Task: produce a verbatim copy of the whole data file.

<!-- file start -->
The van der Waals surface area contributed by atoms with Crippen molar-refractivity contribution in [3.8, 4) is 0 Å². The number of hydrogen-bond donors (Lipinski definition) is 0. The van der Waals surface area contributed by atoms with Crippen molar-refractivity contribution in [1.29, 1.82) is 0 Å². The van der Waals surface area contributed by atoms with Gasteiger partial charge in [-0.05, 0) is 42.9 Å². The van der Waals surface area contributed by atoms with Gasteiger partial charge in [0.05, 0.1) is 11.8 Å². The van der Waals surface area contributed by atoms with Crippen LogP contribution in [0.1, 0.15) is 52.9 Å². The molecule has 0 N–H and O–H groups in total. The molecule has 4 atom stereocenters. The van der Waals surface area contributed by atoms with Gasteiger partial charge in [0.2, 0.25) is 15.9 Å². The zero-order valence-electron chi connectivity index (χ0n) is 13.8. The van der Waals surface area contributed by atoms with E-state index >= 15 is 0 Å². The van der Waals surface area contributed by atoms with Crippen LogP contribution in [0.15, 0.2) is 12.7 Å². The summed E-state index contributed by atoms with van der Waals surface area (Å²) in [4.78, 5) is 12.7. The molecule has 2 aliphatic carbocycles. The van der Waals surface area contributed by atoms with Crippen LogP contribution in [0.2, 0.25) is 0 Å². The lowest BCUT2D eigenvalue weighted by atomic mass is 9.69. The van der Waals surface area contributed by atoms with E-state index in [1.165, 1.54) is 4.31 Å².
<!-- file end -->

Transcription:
The van der Waals surface area contributed by atoms with Crippen molar-refractivity contribution in [3.8, 4) is 0 Å². The number of hydrogen-bond donors (Lipinski definition) is 0. The van der Waals surface area contributed by atoms with Crippen molar-refractivity contribution in [1.29, 1.82) is 0 Å². The van der Waals surface area contributed by atoms with Gasteiger partial charge in [-0.05, 0) is 42.9 Å². The van der Waals surface area contributed by atoms with Gasteiger partial charge in [0.05, 0.1) is 11.8 Å². The van der Waals surface area contributed by atoms with Crippen LogP contribution in [0.1, 0.15) is 52.9 Å². The molecule has 0 N–H and O–H groups in total. The molecule has 4 atom stereocenters. The van der Waals surface area contributed by atoms with Gasteiger partial charge in [0.2, 0.25) is 15.9 Å². The zero-order valence-electron chi connectivity index (χ0n) is 13.8. The van der Waals surface area contributed by atoms with E-state index >= 15 is 0 Å². The van der Waals surface area contributed by atoms with Crippen LogP contribution in [0.15, 0.2) is 12.7 Å². The summed E-state index contributed by atoms with van der Waals surface area (Å²) in [4.78, 5) is 12.7. The molecule has 2 aliphatic carbocycles. The van der Waals surface area contributed by atoms with Crippen LogP contribution in [0.2, 0.25) is 0 Å². The lowest BCUT2D eigenvalue weighted by atomic mass is 9.69. The van der Waals surface area contributed by atoms with E-state index in [1.165, 1.54) is 4.31 Å².